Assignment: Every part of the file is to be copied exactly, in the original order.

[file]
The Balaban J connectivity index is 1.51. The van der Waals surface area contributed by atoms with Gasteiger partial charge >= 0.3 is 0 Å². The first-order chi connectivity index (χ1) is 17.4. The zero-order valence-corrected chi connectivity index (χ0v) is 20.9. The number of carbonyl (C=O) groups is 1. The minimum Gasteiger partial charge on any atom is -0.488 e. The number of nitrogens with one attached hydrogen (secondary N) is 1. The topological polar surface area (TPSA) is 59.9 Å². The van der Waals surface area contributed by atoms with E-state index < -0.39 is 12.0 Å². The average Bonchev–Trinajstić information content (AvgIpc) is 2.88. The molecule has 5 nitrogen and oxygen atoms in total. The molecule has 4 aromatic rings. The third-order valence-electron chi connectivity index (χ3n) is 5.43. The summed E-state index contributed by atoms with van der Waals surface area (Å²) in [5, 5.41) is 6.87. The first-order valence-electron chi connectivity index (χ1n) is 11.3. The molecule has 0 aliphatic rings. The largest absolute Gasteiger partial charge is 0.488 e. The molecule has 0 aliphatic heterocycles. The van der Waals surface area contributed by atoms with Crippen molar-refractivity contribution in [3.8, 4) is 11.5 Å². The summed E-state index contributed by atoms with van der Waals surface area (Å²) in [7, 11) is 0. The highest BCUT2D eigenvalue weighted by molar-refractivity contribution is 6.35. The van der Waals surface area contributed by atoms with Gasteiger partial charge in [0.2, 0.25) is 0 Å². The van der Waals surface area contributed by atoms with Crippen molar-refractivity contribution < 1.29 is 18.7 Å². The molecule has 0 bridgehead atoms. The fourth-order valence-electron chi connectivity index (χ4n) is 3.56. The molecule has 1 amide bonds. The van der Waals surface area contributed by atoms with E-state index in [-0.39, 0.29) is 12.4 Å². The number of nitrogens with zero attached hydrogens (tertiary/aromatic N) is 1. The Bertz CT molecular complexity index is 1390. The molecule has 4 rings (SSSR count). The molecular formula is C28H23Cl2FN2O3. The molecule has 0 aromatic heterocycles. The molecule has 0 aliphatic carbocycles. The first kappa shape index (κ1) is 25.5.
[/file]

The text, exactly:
The Balaban J connectivity index is 1.51. The van der Waals surface area contributed by atoms with Gasteiger partial charge >= 0.3 is 0 Å². The first-order chi connectivity index (χ1) is 17.4. The zero-order valence-corrected chi connectivity index (χ0v) is 20.9. The number of carbonyl (C=O) groups is 1. The minimum Gasteiger partial charge on any atom is -0.488 e. The number of nitrogens with one attached hydrogen (secondary N) is 1. The topological polar surface area (TPSA) is 59.9 Å². The van der Waals surface area contributed by atoms with E-state index < -0.39 is 12.0 Å². The average Bonchev–Trinajstić information content (AvgIpc) is 2.88. The molecule has 5 nitrogen and oxygen atoms in total. The molecule has 4 aromatic rings. The third-order valence-electron chi connectivity index (χ3n) is 5.43. The summed E-state index contributed by atoms with van der Waals surface area (Å²) in [5, 5.41) is 6.87. The first-order valence-electron chi connectivity index (χ1n) is 11.3. The molecule has 0 aliphatic rings. The largest absolute Gasteiger partial charge is 0.488 e. The molecule has 0 aliphatic heterocycles. The van der Waals surface area contributed by atoms with Crippen molar-refractivity contribution in [3.8, 4) is 11.5 Å². The summed E-state index contributed by atoms with van der Waals surface area (Å²) in [7, 11) is 0. The highest BCUT2D eigenvalue weighted by molar-refractivity contribution is 6.35. The van der Waals surface area contributed by atoms with Gasteiger partial charge in [0.2, 0.25) is 0 Å². The van der Waals surface area contributed by atoms with Crippen molar-refractivity contribution < 1.29 is 18.7 Å². The molecule has 0 bridgehead atoms. The fourth-order valence-electron chi connectivity index (χ4n) is 3.56. The molecule has 1 amide bonds. The van der Waals surface area contributed by atoms with E-state index in [-0.39, 0.29) is 12.4 Å². The number of nitrogens with zero attached hydrogens (tertiary/aromatic N) is 1. The Bertz CT molecular complexity index is 1390. The molecule has 4 rings (SSSR count). The molecular formula is C28H23Cl2FN2O3. The molecule has 0 aromatic heterocycles. The molecule has 0 aliphatic carbocycles. The first kappa shape index (κ1) is 25.5.